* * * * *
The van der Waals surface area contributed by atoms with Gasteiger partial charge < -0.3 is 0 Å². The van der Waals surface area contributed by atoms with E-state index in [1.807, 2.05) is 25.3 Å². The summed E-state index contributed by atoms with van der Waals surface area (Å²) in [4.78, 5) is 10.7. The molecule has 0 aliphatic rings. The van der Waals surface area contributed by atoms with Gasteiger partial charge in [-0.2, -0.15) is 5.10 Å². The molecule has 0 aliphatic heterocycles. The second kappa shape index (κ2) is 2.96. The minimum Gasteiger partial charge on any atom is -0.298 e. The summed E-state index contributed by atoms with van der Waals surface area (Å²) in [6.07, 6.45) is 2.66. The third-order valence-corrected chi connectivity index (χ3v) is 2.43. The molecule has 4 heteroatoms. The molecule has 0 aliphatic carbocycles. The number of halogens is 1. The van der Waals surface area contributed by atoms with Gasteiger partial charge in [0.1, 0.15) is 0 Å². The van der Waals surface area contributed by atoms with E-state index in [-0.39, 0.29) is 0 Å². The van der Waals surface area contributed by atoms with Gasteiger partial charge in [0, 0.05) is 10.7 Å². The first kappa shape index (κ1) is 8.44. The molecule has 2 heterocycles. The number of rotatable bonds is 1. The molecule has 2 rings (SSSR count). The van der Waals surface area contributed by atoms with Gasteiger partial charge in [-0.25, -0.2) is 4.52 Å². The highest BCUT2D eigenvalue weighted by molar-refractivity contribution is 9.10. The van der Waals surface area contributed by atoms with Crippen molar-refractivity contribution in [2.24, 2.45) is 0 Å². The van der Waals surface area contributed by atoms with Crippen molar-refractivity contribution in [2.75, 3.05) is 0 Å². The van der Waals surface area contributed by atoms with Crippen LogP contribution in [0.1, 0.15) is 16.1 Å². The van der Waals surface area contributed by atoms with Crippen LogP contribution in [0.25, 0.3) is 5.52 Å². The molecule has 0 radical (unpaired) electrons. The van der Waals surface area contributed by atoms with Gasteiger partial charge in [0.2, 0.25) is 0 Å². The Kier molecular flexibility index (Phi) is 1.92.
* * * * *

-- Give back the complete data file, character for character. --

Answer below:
The van der Waals surface area contributed by atoms with Gasteiger partial charge < -0.3 is 0 Å². The van der Waals surface area contributed by atoms with E-state index in [1.807, 2.05) is 25.3 Å². The summed E-state index contributed by atoms with van der Waals surface area (Å²) in [4.78, 5) is 10.7. The molecule has 0 aliphatic rings. The van der Waals surface area contributed by atoms with Gasteiger partial charge in [-0.2, -0.15) is 5.10 Å². The molecule has 0 aliphatic heterocycles. The second kappa shape index (κ2) is 2.96. The minimum Gasteiger partial charge on any atom is -0.298 e. The summed E-state index contributed by atoms with van der Waals surface area (Å²) in [6.07, 6.45) is 2.66. The third-order valence-corrected chi connectivity index (χ3v) is 2.43. The molecule has 4 heteroatoms. The molecule has 0 aliphatic carbocycles. The number of halogens is 1. The van der Waals surface area contributed by atoms with Gasteiger partial charge in [0.1, 0.15) is 0 Å². The van der Waals surface area contributed by atoms with E-state index in [-0.39, 0.29) is 0 Å². The van der Waals surface area contributed by atoms with Gasteiger partial charge in [0, 0.05) is 10.7 Å². The first kappa shape index (κ1) is 8.44. The molecule has 2 heterocycles. The number of rotatable bonds is 1. The molecule has 2 rings (SSSR count). The van der Waals surface area contributed by atoms with Gasteiger partial charge in [-0.25, -0.2) is 4.52 Å². The highest BCUT2D eigenvalue weighted by molar-refractivity contribution is 9.10. The van der Waals surface area contributed by atoms with Crippen molar-refractivity contribution in [2.24, 2.45) is 0 Å². The van der Waals surface area contributed by atoms with Crippen molar-refractivity contribution in [2.75, 3.05) is 0 Å². The van der Waals surface area contributed by atoms with Crippen LogP contribution in [0.1, 0.15) is 16.1 Å². The van der Waals surface area contributed by atoms with Crippen LogP contribution in [0.25, 0.3) is 5.52 Å². The molecule has 0 radical (unpaired) electrons. The van der Waals surface area contributed by atoms with Gasteiger partial charge in [0.2, 0.25) is 0 Å². The Kier molecular flexibility index (Phi) is 1.92.